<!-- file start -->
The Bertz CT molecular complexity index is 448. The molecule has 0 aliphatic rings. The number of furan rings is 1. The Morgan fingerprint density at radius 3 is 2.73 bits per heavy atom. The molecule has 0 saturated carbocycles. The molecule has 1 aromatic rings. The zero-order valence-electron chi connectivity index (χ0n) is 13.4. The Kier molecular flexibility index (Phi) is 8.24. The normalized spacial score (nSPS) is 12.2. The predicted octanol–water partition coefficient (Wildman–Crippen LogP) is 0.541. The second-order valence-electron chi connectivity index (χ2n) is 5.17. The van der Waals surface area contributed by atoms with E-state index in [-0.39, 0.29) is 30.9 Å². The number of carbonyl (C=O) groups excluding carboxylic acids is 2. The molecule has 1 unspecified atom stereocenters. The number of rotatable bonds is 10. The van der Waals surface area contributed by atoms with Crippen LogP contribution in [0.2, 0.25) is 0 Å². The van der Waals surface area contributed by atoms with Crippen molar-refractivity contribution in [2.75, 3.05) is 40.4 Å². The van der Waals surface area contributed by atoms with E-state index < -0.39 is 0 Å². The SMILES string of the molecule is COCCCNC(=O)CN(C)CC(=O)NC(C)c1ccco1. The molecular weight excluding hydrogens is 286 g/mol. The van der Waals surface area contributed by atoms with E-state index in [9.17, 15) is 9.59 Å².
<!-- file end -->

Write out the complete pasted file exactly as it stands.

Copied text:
The Bertz CT molecular complexity index is 448. The molecule has 0 aliphatic rings. The number of furan rings is 1. The Morgan fingerprint density at radius 3 is 2.73 bits per heavy atom. The molecule has 0 saturated carbocycles. The molecule has 1 aromatic rings. The zero-order valence-electron chi connectivity index (χ0n) is 13.4. The Kier molecular flexibility index (Phi) is 8.24. The normalized spacial score (nSPS) is 12.2. The predicted octanol–water partition coefficient (Wildman–Crippen LogP) is 0.541. The second-order valence-electron chi connectivity index (χ2n) is 5.17. The van der Waals surface area contributed by atoms with E-state index in [-0.39, 0.29) is 30.9 Å². The number of carbonyl (C=O) groups excluding carboxylic acids is 2. The molecule has 1 unspecified atom stereocenters. The number of rotatable bonds is 10. The van der Waals surface area contributed by atoms with Crippen LogP contribution in [0.2, 0.25) is 0 Å². The van der Waals surface area contributed by atoms with Crippen molar-refractivity contribution in [2.75, 3.05) is 40.4 Å². The van der Waals surface area contributed by atoms with E-state index < -0.39 is 0 Å². The SMILES string of the molecule is COCCCNC(=O)CN(C)CC(=O)NC(C)c1ccco1. The molecular weight excluding hydrogens is 286 g/mol. The van der Waals surface area contributed by atoms with E-state index in [9.17, 15) is 9.59 Å².